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15° & CLOUDY ON SATURDAY 18 AUGUST IN SYDNEY
By Christina Gee
December 24, 2015
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Della Hyde

Slip into cruise control this Oxford Street basement cocktail bar.
By Christina Gee
December 24, 2015
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When the entire crowd in an underground bar is populated by a single demographic on a Tuesday night, someone is definitely onto something. We're talking about Della Hyde, a new addition to the Darlinghurst end of Oxford Street, and that someone is obviously employed by the team behind it, Applejack Hospitality. 

The basement cocktail bar is the newest venue from the group, who are responsible for previous hits such as Bondi Hardware, The Botanist and The Butler. Even without the backstory, it's too shiny in here not to get the whiff of something larger at work. All traces of Darlinghurst basement patina have been eradicated from the space, as have any signs that it was once nightclub Phoenix. It's the kind of bar that asks you to perch, not sit. And just like the Hyundai i30 Trophy edition that you know more than a few of the 25-34 female clientele has parked at home, Della Hyde is the Japanese car of bar experiences where all the fancy extras come standard.

Like most people who buy one of these cars will tell you, Della Hyde is reliably good. The interiors are Chiswick-does-Darlinghurst with a hint of colonial la-di-da, and the service has you informed about the seasonal cocktail list and a Poach Carter ($18) in your hand before you can say spiced rum, poached apricot, orange, lime and bitters.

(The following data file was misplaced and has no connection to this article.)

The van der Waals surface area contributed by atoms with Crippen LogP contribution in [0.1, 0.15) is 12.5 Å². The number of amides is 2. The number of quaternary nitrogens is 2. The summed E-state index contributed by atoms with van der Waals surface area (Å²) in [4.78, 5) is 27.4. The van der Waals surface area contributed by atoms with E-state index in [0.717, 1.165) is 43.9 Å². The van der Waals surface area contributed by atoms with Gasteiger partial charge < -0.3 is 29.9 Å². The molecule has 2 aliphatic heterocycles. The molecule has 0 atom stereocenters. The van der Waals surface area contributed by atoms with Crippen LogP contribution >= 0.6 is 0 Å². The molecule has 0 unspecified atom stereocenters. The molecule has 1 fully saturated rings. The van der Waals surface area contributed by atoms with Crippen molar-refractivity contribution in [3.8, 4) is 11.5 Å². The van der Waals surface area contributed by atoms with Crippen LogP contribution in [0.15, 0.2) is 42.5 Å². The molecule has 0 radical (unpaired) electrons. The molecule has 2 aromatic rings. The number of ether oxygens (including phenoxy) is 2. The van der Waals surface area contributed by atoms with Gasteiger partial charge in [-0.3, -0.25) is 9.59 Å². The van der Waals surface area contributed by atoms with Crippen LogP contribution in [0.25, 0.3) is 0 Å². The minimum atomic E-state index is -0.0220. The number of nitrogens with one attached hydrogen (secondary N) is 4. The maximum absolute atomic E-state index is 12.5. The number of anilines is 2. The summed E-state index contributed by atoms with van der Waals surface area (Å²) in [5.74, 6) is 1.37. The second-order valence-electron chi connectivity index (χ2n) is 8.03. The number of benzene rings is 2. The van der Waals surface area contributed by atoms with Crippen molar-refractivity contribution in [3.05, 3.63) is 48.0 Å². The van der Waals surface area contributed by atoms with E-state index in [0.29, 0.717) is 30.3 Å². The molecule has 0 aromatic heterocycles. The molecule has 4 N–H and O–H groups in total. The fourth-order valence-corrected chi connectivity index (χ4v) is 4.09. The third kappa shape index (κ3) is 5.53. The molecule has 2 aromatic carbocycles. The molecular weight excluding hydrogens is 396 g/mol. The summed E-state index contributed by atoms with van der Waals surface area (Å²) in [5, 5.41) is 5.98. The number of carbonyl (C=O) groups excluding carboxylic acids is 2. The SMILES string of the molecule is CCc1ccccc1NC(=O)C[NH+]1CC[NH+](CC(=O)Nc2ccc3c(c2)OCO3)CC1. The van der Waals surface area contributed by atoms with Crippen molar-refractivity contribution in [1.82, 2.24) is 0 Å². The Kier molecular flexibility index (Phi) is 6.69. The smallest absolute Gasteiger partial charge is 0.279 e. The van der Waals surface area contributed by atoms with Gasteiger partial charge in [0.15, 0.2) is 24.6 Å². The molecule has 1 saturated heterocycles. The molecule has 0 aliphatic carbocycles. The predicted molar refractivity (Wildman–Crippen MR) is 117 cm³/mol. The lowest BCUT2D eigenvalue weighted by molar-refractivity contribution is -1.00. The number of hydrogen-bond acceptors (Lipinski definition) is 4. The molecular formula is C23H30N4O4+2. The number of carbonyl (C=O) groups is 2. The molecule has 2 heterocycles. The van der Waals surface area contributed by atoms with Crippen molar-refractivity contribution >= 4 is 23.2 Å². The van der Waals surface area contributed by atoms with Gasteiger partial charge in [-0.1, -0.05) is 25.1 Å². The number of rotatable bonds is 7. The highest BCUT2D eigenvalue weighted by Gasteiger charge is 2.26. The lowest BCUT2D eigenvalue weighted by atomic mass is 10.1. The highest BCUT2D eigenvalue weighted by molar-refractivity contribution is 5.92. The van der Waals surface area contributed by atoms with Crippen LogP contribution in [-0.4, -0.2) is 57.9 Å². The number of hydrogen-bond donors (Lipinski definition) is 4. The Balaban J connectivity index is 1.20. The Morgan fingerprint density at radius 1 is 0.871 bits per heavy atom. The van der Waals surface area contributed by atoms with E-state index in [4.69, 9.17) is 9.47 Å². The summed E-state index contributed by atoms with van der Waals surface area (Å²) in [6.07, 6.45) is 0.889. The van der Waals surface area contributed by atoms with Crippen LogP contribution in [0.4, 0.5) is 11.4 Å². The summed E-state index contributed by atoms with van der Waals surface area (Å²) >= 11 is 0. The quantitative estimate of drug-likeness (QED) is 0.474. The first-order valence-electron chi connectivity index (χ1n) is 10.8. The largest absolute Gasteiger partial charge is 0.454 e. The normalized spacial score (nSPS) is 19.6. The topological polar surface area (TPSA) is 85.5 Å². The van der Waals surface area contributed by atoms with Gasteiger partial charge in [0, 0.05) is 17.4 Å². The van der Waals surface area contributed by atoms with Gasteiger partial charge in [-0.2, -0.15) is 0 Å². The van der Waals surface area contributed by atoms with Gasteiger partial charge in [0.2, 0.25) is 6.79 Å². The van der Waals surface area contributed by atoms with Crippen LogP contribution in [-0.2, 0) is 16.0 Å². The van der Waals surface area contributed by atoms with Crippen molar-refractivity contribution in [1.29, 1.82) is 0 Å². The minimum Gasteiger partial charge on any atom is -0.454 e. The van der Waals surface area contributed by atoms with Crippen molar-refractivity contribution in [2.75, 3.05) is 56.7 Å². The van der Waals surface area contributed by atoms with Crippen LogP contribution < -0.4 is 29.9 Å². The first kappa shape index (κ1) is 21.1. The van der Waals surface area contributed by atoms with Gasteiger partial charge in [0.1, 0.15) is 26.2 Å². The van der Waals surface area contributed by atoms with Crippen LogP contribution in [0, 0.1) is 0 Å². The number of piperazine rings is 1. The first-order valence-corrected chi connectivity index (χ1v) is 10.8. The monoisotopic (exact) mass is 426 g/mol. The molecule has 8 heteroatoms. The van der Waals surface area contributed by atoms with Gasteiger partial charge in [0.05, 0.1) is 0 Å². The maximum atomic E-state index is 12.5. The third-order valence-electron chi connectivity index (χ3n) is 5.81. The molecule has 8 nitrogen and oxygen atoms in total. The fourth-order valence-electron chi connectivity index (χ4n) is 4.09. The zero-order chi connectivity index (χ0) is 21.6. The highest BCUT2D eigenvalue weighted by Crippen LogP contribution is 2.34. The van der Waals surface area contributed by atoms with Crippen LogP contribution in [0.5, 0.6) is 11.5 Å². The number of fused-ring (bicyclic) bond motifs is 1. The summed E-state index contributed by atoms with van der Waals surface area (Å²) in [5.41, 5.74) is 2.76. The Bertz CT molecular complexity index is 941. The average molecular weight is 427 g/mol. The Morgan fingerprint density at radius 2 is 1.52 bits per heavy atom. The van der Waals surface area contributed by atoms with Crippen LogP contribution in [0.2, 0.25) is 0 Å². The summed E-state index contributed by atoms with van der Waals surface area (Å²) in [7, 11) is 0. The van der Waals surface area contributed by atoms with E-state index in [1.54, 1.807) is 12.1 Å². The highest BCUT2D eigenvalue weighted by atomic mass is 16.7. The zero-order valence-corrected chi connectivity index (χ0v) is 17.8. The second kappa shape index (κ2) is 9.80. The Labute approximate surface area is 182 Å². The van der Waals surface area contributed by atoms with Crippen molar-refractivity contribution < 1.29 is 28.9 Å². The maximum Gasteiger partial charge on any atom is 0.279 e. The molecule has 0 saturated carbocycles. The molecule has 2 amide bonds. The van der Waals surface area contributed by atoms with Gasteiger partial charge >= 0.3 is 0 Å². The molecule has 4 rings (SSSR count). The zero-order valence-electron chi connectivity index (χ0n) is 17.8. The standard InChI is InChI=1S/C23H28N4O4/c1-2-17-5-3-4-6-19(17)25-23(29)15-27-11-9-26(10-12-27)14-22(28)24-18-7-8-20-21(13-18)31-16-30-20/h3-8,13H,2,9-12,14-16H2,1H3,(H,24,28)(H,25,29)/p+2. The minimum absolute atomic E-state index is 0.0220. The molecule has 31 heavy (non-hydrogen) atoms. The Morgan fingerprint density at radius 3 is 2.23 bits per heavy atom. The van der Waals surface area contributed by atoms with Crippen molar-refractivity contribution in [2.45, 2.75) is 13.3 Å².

It is here, though, where the sweetness of ease becomes the ease of sweetness. Both the Poach Carter and Count Negroni's Cold Drip  (a mix of cold drip-infused gin, orange, sweet vermouth and orange bitters) rely on a little too much sugar to help the medicine go down. Perhaps a greater emphasis on the spiced and bitter notes would provide a more desirable frisson, and create drinks better suited to sipping, not slurping.

The next logical step after sweet booze is fried bar snacks with mayo to dip them in. In that respect, both the pea and pancetta croquettes with harissa mayo ($12) and the rosemary parmesan fries with tomato aioli ($10) fit the bill. But it's the falafel that wins out — and at $16 for four thumb-sized deep-fried pellets of chickpea mash, even with a pumpkin, feta and herb salad, you'd hope it would.

Then comes the smoked meat sub ($18). The Bread Top-esque roll is filled with wisps of brisket and no-apologies commercial sauce, and comes — and this is the best part — sliced into thin fingers. It's a dandy touch, a clever sleight of hand glimpsed through the window of a evening slipping away on cruise control. Drive away, no more to pay.

Images: Nikki To

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